The Nasal Cycle: The Real Reason You Get Those Annoying Blocked Nostrils
The Nasal Cycle: The Real Reason You Get Those Annoying Blocked Nostrils
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The Nasal Cycle: The Real Reason You Get Those Annoying Blocked Nostrils

You may have noticed that when you have a cold, one of your nostrils always seems to be more blocked than the other. It has recently been proved that this isn’t just in your mind, but that there is actually a scientific reason behind it.

More than ever, with the coronavirus spreading, it is the right time to know the real reason you get those annoying blocked nostrils. This is something that we will all have definitely experienced in the past. When we’re ill, we tend to get the sniffles and always need to be blowing our noses. But it always seems that one of our nostrils is stubbornly more blocked than its neighbour. And this isn’t just in your mind, it’s a fact! As it turns out, there is actually a scientific reason to explain why this annoying and unpleasant phenomenon occurs.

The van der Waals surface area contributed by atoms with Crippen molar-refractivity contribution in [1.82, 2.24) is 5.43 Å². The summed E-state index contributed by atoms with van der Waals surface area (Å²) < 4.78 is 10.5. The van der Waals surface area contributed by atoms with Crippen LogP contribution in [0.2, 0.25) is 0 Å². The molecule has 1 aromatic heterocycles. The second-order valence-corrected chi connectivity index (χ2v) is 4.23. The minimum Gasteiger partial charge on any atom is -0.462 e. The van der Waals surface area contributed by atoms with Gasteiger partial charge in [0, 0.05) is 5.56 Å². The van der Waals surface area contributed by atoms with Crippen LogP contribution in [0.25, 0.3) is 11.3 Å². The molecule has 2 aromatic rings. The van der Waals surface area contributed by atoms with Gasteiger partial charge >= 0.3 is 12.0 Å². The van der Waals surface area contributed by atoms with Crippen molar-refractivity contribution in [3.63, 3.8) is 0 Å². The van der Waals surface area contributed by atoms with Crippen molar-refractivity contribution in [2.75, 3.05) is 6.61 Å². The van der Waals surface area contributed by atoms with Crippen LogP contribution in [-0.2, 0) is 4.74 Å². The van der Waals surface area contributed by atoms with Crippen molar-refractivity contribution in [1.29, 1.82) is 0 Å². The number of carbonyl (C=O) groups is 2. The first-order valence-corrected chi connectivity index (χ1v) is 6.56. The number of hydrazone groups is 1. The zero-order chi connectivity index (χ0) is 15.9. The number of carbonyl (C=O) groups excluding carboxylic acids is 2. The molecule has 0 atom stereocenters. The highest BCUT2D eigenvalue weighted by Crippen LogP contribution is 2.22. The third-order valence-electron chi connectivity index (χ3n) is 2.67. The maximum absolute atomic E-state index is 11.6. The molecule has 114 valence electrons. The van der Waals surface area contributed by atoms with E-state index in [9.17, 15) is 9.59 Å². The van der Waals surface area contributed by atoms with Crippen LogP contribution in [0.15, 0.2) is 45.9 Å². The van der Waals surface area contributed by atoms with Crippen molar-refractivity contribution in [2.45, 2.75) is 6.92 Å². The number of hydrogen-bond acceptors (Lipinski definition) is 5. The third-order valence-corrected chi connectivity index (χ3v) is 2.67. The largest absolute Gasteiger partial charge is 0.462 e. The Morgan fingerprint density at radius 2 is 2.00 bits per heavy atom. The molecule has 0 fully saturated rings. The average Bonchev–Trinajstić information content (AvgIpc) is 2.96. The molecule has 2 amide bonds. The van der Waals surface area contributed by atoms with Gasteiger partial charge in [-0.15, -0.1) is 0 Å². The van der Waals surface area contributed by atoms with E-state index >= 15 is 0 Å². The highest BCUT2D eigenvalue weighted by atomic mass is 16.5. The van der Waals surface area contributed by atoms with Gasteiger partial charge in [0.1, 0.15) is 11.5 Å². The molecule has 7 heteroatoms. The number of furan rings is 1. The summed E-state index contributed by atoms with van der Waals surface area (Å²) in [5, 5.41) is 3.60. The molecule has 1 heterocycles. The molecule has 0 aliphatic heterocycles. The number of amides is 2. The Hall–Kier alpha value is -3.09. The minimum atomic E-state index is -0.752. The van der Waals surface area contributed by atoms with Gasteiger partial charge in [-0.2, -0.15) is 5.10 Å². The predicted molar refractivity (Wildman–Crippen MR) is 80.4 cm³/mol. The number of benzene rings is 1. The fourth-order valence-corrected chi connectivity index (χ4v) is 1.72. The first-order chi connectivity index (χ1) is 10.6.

Nasal cycles

You probably don’t notice it, but on a day to day basis, your breathing rhythm alternates, switching from one nostril to the other over the course of the day and the night. Your nasal cycle lasts on average two and a half hours and is controlled by your automatic nervous system, which is also responsible for controlling other body functions such as your digestive system and heart rate.

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The art of nostril turgescence

In order to partially close off one of your nostrils, your body sends a flow of blood to this area. This is done in a similar way to when the blood rushes to your intimate areas when you are aroused. This blood flow causes the blood vessels in your nose to swell up and restrict airflow, which results in what is known as a turgescent nostril, more commonly referred to as a blocked nose. According to some researchers, this combination of your active nostril and turgescent nostril sharpens your sense of smell so that some smells are more easily identifiable via a rapid air flow and others via travelling through the nose at a slower pace.

A break for your nostrils

This nasal cycle allows half of your nose to take a break, stay moist and avoid drying out. In addition, it could also explain why you are constantly tossing and turning at night while you sleep. To prevent your dependent nostril from also becoming congested and blocked, your body needs to kept upright so that the blood is only able to flow to your blocked nostril. After all, your body is a well-oiled machine, but it can be quite annoying and unpleasant when you have a cold.

By Lindsay Wilson
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